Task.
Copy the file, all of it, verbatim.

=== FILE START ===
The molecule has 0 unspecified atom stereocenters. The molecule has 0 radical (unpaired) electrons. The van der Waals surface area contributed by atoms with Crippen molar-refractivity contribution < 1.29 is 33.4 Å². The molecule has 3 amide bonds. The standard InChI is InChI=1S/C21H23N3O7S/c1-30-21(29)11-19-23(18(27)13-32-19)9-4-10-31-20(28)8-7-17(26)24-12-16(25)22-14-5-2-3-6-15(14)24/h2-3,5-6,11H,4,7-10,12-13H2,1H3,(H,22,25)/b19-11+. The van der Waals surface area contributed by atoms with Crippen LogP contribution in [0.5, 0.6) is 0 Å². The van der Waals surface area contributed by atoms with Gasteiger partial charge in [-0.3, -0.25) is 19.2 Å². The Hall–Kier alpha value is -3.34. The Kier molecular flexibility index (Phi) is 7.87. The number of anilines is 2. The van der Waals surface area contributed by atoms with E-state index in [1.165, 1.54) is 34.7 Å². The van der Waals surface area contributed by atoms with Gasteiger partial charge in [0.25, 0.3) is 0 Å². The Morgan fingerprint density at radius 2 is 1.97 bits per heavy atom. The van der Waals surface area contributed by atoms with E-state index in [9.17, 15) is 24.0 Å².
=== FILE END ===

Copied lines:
The molecule has 0 unspecified atom stereocenters. The molecule has 0 radical (unpaired) electrons. The van der Waals surface area contributed by atoms with Crippen molar-refractivity contribution < 1.29 is 33.4 Å². The molecule has 3 amide bonds. The standard InChI is InChI=1S/C21H23N3O7S/c1-30-21(29)11-19-23(18(27)13-32-19)9-4-10-31-20(28)8-7-17(26)24-12-16(25)22-14-5-2-3-6-15(14)24/h2-3,5-6,11H,4,7-10,12-13H2,1H3,(H,22,25)/b19-11+. The van der Waals surface area contributed by atoms with Crippen LogP contribution in [0.5, 0.6) is 0 Å². The van der Waals surface area contributed by atoms with Gasteiger partial charge in [-0.3, -0.25) is 19.2 Å². The Hall–Kier alpha value is -3.34. The Kier molecular flexibility index (Phi) is 7.87. The number of anilines is 2. The van der Waals surface area contributed by atoms with E-state index in [1.165, 1.54) is 34.7 Å². The van der Waals surface area contributed by atoms with Gasteiger partial charge in [0.25, 0.3) is 0 Å². The Morgan fingerprint density at radius 2 is 1.97 bits per heavy atom. The van der Waals surface area contributed by atoms with E-state index in [9.17, 15) is 24.0 Å².